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Wednesday, December 13, 2017

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Fundraisers: Are You On the Right Track?
Laurie Herrick

April, 2011

As my train chugs along from Philadelphia to my home in Western Massachusetts I’m struck by the metaphor of the train headed down the track in a specific direction.  Are our organizations headed in the right direction?

In the book The Three Laws of Performance, Dave Logan and Steve Zaffron provide useful tools for those of us who raise money for important causes.  The first law of performance is this: How things occur affects how people perform. This means that how we perceive things, interpret them, and how they occur to us is what impacts our actions.  For example, one person might say that what has happened in our economy in the last few years has been a ‘disaster’. As a result of that interpretation, they might act in a particular way; perhaps they hunker down, proceed very cautiously, not ask for much from others - and brace themselves for worse times to come. Another person might interpret the past two years as a ‘challenging time’, which might cause them to be proactive and thoughtful, the ‘challenge’ may call them to action.

I met a man on the train yesterday who is an investment broker. He told me that the ‘fabulous economic events’ of the past two years had had a tremendous impact on his work. I was incredulous. While I told him I had never heard anyone use the term ‘fabulous’ about the last few years’ financial climate, he said that it was exactly the wake up call we all needed. He understood that it wasn’t causing fabulous outcomes for everyone, but it was a reminder that we needed to stop being arrogant and riding our high horses and get our business in order.  It was an important opportunity to take advantage of.  Besides being an investment broker, he is the VP of the board of directors of a prominent, successful foundation. I told him that his foundation was very lucky to have him on their board. Leadership from someone who can envision ‘what is possible’ in times that most consider tough or challenging, can significantly move an organization forward. In fact, he had begun to enroll his board in a new fundraising initiative.

When we look at the last several years, how many of you know organizations that stopped asking their donors for money? How many depended on state and federal grants and were riding a wave of complacency? How many of those organizations actually closed their doors? How many took advantage of the opportunity and strengthened their ‘portfolio’ of donors? How many got better at articulating their vision, realizing that those who couldn’t speak passionately about their cause would be left by the wayside?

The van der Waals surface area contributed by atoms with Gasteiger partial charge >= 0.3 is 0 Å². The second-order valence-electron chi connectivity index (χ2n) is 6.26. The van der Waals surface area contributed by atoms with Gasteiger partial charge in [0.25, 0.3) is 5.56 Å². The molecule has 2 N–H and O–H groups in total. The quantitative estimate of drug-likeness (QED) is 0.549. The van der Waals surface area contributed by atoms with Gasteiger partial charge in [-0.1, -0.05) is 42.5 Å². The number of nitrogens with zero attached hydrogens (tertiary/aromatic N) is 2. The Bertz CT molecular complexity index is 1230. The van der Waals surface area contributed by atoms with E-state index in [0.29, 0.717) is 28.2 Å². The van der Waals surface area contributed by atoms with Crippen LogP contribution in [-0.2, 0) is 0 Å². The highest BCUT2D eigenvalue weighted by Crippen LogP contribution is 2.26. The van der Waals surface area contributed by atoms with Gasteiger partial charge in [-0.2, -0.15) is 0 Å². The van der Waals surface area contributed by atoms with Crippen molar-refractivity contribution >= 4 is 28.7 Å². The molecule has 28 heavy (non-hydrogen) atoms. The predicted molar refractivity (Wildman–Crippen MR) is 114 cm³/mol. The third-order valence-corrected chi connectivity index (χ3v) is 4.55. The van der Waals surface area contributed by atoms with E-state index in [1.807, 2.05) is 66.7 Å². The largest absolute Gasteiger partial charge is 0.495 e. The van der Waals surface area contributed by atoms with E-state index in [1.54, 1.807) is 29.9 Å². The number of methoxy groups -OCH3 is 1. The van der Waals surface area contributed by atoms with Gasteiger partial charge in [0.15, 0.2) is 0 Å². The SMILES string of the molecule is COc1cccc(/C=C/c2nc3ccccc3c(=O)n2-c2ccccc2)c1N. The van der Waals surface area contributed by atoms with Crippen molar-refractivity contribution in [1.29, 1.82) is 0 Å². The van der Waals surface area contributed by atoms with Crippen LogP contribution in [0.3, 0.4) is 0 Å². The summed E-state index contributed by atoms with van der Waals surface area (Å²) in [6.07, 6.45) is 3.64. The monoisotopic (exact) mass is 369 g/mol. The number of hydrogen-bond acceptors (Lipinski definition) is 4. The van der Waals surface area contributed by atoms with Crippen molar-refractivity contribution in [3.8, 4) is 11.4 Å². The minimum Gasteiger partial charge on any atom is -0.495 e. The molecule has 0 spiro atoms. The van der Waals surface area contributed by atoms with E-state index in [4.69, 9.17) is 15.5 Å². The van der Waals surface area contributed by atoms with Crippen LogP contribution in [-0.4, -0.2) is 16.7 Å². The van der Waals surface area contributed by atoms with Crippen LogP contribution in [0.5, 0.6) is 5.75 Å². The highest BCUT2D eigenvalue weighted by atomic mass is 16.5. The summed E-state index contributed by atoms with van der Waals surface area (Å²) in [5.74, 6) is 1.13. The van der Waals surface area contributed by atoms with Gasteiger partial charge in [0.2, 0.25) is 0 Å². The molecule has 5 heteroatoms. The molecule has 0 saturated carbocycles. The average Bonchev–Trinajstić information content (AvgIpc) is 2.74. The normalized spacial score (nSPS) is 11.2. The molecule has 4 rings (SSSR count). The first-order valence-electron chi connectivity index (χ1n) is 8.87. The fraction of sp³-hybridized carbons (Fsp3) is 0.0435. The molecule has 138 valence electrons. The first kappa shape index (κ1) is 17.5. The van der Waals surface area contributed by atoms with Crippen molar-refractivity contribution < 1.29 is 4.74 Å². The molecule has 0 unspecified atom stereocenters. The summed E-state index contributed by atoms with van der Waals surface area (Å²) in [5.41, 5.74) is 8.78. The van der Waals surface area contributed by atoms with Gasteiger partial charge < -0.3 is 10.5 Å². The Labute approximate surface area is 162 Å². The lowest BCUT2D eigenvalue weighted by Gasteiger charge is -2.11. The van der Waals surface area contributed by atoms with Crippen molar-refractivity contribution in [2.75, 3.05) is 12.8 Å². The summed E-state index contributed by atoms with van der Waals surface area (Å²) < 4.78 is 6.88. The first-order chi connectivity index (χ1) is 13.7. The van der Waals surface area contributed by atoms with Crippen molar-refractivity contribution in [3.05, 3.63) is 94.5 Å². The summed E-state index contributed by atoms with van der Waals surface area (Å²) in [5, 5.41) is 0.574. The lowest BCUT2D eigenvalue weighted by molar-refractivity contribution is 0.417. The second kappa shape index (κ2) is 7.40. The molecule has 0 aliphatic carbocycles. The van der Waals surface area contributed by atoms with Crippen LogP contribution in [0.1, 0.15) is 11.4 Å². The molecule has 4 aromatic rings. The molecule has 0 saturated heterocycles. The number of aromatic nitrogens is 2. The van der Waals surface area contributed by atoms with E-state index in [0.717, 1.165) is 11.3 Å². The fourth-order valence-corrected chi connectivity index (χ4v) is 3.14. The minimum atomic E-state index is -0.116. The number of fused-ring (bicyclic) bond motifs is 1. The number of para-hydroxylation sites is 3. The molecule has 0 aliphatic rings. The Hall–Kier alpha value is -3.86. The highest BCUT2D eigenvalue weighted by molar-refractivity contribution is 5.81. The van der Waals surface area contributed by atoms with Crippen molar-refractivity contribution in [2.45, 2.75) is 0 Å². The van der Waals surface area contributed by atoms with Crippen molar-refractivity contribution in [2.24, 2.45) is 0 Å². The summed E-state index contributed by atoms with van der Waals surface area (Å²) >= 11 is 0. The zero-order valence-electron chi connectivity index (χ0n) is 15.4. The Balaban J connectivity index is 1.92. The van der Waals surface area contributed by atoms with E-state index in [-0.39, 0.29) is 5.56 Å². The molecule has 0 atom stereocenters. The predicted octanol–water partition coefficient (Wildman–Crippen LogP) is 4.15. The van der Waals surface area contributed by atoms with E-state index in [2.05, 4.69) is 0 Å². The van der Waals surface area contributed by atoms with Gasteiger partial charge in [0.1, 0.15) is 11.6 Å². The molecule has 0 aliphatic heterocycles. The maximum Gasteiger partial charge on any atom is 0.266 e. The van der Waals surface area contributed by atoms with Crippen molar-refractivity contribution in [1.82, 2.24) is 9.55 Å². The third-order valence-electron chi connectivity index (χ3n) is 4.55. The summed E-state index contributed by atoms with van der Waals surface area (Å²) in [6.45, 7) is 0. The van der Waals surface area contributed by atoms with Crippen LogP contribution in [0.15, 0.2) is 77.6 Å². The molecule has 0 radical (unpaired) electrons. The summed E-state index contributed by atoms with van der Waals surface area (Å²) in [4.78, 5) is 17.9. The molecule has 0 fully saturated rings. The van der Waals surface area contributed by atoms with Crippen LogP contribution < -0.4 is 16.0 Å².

The Second Law of Performance is: How a situation occurs arises in language. When we start to identify and pay attention to the language we are using, we can see that we have a default future all set up for ourselves. According to Zaffron and Logan, every person, every family, every group, every organization, has a default future – the future that is going to happen if we just move ahead with nothing unpredictable interfering. If we sit on the train headed for Hartford, CT, we will likely eventually arrive in Hartford.

I recently explained this Law to a group of fundraisers and asked them about their default future.

They responded by saying that their default future was that:

  • the economy will get worse before it gets better,
  • leaders of their organization will decide to spend less money for fundraising efforts,
  • they will continue to lose grant funding over the next couple of years,
  • many of our organizations will close down, and
  • for those who remain open, we’ll be serving a smaller and smaller proportion of those who need our services.

Is this the future we want??? Absolutely NOT!! As Logan and Zaffon state, the only way to transform your organization is to honestly identify your default future and have your leadership and community recognize it as the train they have been on – that they may want to choose to get off.  When we see that train is going down the wrong track, we need to unify and boldly, loudly say, NO WAY!! We are NOT going there. We refuse to head in that direction. We are committed to going here instead. We will do this, be this, make this happen.

Then, and only then, can you create a different future. This is the Third Law of Performance: Future based language transforms an organization.  This should be one that you and your colleagues unify on. Future based language does not include passive words like ‘hope’ or ‘wish’. It is bold and visionary. Support each other in a bold vision.

The gentleman I met earlier on the train had a vision, he enrolled his board and staff in greater possibility and opportunity and really transformed their community. Some could say he was crazy to try this during ‘challenging economic times’… I say he was just getting on the right train.

Laurie Herrick has more than 25 years experience in fundraising, community organizing, board development and strategic planning.  In 2003, Laurie founded RAINMAKER Consulting (www.rainmkr.com) which provides fundraising training, capital campaign planning and coaching, executive coaching, leadership training, board governance and strategic planning services. In 2009, she co-launched Quantum Jump (www.Qujump.com) and an online educational course called Foundations in True Abundance, the purpose of which is to train and empower fundraisers to create a powerful culture of philanthropy. Learn more about Quantum Jump's FREE on-line introductory classes at www.Qujump.com!



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